Review – Madden NFL 23

Madden NFL 23 Cover Image

It’s that time of year again, when the NFL season starts up and I start getting the itch to play a few rounds of Madden. Due to the hype of the NFL season starting, I get my hopes up for a great Madden release because I just want to be engrossed in football again. With each year comes some new tweaks that are supposedly going to make the gameplay and control better, and while there are some years that feel worth it, Madden NFL ’23 is not that year. It stays largely unchanged from last year, so I won’t waste a lot of time on modes, but I will go over the new FieldSENSE. This year EA is celebrating John Madden since he passed last November, and he is not only the cover star, but also unlocked for free as a Legendary coach in MUT.

As I mentioned above, Madden NFL ’23 stays largely unchanged from last year as far as modes go and how they work. Face of the Franchise (the story mode) received a few tweaks that allows you to choose your team based on contract terms. Contract Terms can provide more or less credits and XP per game depending on how badly that team needs you in your position. For example, as a QB my offer from the Colts was an A because they need a new QB and my contract terms were better. This only plays a marginal role in the actual game, and I didn’t really feel like it would have mattered if this was added or not. Another addition is that you are able to play this mode as a Cornerback, bringing in another option for defense.

Madden NFL 23 Face of the Franchise Decisions

Decisions made between games will effect you and your team.

Franchise mode still allows you to play as a player, in any position, or play as the coach. Playing as a specific player locks you into that position; you get to create a character and level them up through the season. The coach allows you to play all positions and allows you to get deeper into the roster, leveling up coach and player perks. Playing as the coach is what I like to do because it gives you more play time and offers more of a simulation route.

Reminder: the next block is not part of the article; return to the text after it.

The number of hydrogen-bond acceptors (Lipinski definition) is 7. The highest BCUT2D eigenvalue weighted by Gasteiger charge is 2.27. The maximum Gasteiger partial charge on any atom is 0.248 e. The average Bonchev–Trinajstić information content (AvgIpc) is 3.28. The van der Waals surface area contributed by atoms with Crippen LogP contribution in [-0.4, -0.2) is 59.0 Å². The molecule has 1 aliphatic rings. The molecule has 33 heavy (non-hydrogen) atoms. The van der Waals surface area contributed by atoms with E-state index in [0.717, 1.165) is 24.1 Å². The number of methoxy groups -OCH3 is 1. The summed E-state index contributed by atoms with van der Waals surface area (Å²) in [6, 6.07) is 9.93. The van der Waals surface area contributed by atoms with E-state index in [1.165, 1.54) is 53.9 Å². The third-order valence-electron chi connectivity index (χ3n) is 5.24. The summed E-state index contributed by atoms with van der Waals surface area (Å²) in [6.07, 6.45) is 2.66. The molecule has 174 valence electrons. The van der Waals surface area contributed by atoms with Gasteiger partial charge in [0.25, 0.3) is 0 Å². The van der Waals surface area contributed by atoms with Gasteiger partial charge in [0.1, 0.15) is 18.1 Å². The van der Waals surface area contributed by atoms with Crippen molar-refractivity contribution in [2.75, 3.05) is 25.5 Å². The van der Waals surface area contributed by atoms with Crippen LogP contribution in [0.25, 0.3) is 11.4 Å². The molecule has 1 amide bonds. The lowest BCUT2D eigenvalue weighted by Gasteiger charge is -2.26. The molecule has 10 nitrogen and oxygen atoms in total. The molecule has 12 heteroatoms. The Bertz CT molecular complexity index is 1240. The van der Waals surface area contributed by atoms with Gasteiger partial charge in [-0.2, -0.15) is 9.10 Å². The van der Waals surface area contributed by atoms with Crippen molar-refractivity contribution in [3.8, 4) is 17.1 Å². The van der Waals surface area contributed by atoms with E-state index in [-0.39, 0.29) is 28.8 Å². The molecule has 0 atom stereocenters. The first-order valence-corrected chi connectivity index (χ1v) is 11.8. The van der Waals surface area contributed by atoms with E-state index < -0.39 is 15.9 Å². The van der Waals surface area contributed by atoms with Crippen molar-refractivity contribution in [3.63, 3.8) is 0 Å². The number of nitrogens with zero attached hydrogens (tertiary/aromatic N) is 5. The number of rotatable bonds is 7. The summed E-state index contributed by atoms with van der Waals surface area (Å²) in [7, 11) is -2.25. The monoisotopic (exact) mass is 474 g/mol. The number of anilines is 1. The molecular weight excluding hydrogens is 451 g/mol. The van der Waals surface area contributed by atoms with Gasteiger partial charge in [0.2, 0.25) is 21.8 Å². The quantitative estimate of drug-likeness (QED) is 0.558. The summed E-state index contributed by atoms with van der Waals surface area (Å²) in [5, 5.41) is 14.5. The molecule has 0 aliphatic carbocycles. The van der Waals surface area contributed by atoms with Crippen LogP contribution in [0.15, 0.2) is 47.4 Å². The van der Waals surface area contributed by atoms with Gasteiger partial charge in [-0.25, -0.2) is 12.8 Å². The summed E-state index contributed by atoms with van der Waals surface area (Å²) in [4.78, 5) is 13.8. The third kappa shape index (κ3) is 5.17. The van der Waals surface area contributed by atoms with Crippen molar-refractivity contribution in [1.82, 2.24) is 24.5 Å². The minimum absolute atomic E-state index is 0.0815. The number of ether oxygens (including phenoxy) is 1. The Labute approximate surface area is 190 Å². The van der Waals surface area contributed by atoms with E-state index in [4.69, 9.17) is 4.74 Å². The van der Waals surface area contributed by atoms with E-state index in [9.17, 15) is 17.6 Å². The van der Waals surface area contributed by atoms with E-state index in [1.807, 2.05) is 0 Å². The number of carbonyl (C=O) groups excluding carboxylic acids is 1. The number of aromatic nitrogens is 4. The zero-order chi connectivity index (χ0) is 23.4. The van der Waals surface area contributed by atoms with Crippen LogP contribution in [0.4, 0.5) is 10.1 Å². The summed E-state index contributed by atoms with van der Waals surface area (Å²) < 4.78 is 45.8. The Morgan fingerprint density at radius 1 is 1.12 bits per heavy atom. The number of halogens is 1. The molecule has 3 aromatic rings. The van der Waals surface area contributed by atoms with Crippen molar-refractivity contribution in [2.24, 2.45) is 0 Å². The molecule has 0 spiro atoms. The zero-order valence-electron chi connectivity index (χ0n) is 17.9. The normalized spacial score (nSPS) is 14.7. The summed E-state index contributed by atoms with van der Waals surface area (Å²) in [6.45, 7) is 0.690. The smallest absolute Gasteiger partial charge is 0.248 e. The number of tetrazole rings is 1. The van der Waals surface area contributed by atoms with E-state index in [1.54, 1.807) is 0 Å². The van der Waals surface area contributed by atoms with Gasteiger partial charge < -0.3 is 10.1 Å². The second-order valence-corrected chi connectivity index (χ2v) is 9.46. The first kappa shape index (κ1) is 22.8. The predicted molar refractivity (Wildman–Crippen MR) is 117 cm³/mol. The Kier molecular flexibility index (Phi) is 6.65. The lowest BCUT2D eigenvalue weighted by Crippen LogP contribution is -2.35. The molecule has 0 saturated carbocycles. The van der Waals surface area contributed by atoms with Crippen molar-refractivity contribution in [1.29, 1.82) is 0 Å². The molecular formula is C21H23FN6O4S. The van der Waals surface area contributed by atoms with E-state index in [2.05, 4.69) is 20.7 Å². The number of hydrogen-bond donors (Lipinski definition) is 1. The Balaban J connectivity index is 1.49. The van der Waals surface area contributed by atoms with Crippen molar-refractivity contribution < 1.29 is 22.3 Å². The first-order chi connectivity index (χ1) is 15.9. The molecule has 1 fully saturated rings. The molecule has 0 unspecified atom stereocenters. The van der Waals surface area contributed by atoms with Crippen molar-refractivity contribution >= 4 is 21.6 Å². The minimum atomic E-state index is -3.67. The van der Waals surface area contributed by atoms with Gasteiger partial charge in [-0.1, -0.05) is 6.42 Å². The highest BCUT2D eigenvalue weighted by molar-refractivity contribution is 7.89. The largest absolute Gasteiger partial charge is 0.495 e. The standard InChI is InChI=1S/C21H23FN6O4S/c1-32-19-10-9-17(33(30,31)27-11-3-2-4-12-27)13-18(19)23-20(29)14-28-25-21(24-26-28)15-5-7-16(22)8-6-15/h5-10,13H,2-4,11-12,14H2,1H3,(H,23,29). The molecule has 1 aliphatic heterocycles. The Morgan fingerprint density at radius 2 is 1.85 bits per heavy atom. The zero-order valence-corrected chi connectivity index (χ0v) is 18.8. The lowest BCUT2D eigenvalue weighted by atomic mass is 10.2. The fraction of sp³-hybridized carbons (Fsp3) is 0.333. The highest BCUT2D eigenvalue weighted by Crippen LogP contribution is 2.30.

MUT is still as greedy as ever, constantly pushing packs in front of you, even when you just want to go back to the main page. Loading screens are filled with MUT packs to purchase and it’s always on the forefront of the in-game messages. MUT still has the same depth of modes, offering plenty of gameplay options to earn coins for basic packs, but to get the good stuff, be prepared to spend some money. The Yard makes a comeback as well, and you can even play as your Face of the Franchise character to earn more XP as well as earn Cred for MUT.

Madden NFL 23 MUT MTs

One new thing for MUT is the addition of the $150 pack.

Now that the basics are talked about, let’s get into the big advertised change for this year, FieldSENSE. Let’s start with what EA says this upgrade will do: “Providing the foundation for consistent, ultra-realistic gameplay, Madden NFL 23’s new FieldSENSE Gameplay System equips players with more control at all positions in every mode. FieldSENSE leverages animation branching technology and a suite of new user control mechanics for a seamless gameplay flow with authentic results on every play.” Man, that sounds really nice, and to be fair this foundation continues to improve and become better, but as of right now this is a whole lot of nothing.

From a QB standpoint, you’re now able to slow down time and adjust power and position of the ball. If you hold the Left Trigger, you can adjust within a small circle where the ball will go. This gives more control if you want to do a back shoulder throw or throw it low and away from defenders. This is all great in theory, but I really didn’t feel like it added much more than just adjusting the stick left, right, down, up to throw it to that side of the receiver. Now, I am no professional Madden player of course, but it just felt pointless. Especially since the slowing down feature isn’t usable online. It just felt like more complication for the same result, especially with the AI, which I’ll get to later.